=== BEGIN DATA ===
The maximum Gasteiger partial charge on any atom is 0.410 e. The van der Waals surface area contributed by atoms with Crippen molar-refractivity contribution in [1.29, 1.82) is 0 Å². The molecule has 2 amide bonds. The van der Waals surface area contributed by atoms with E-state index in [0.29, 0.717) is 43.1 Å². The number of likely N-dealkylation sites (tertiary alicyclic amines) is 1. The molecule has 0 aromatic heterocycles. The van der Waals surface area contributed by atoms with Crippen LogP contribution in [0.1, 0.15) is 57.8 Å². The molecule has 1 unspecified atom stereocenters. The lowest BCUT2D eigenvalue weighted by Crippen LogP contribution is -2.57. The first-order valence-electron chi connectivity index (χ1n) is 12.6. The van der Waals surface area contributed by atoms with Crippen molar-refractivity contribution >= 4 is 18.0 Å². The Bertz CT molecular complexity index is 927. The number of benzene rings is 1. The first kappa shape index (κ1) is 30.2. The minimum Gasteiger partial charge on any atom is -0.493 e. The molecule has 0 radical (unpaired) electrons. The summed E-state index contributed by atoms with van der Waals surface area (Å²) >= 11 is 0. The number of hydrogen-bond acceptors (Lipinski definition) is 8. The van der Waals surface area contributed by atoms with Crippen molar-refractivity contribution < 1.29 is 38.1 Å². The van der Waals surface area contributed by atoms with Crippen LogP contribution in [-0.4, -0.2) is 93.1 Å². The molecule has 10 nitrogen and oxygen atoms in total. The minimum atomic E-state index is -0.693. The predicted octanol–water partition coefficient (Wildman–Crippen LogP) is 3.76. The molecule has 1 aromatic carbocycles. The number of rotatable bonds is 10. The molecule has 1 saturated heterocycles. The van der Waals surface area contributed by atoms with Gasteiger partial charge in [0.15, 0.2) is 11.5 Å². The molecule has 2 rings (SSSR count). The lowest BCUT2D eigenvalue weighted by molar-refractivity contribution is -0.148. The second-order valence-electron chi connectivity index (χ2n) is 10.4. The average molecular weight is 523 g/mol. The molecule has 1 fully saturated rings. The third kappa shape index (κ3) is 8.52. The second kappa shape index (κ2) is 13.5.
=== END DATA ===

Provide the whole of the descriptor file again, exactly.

The maximum Gasteiger partial charge on any atom is 0.410 e. The van der Waals surface area contributed by atoms with Crippen molar-refractivity contribution in [1.29, 1.82) is 0 Å². The molecule has 2 amide bonds. The van der Waals surface area contributed by atoms with E-state index in [0.29, 0.717) is 43.1 Å². The number of likely N-dealkylation sites (tertiary alicyclic amines) is 1. The molecule has 0 aromatic heterocycles. The van der Waals surface area contributed by atoms with Crippen LogP contribution in [0.1, 0.15) is 57.8 Å². The molecule has 1 unspecified atom stereocenters. The lowest BCUT2D eigenvalue weighted by Crippen LogP contribution is -2.57. The first-order valence-electron chi connectivity index (χ1n) is 12.6. The van der Waals surface area contributed by atoms with Crippen molar-refractivity contribution >= 4 is 18.0 Å². The Bertz CT molecular complexity index is 927. The number of benzene rings is 1. The first kappa shape index (κ1) is 30.2. The minimum Gasteiger partial charge on any atom is -0.493 e. The molecule has 0 radical (unpaired) electrons. The summed E-state index contributed by atoms with van der Waals surface area (Å²) >= 11 is 0. The number of hydrogen-bond acceptors (Lipinski definition) is 8. The van der Waals surface area contributed by atoms with Crippen molar-refractivity contribution < 1.29 is 38.1 Å². The van der Waals surface area contributed by atoms with Crippen LogP contribution in [-0.4, -0.2) is 93.1 Å². The molecule has 10 nitrogen and oxygen atoms in total. The minimum atomic E-state index is -0.693. The predicted octanol–water partition coefficient (Wildman–Crippen LogP) is 3.76. The molecule has 1 aromatic carbocycles. The number of rotatable bonds is 10. The molecule has 1 saturated heterocycles. The van der Waals surface area contributed by atoms with Gasteiger partial charge in [0.15, 0.2) is 11.5 Å². The molecule has 2 rings (SSSR count). The lowest BCUT2D eigenvalue weighted by molar-refractivity contribution is -0.148. The second-order valence-electron chi connectivity index (χ2n) is 10.4. The average molecular weight is 523 g/mol. The molecule has 1 fully saturated rings. The third kappa shape index (κ3) is 8.52. The second kappa shape index (κ2) is 13.5.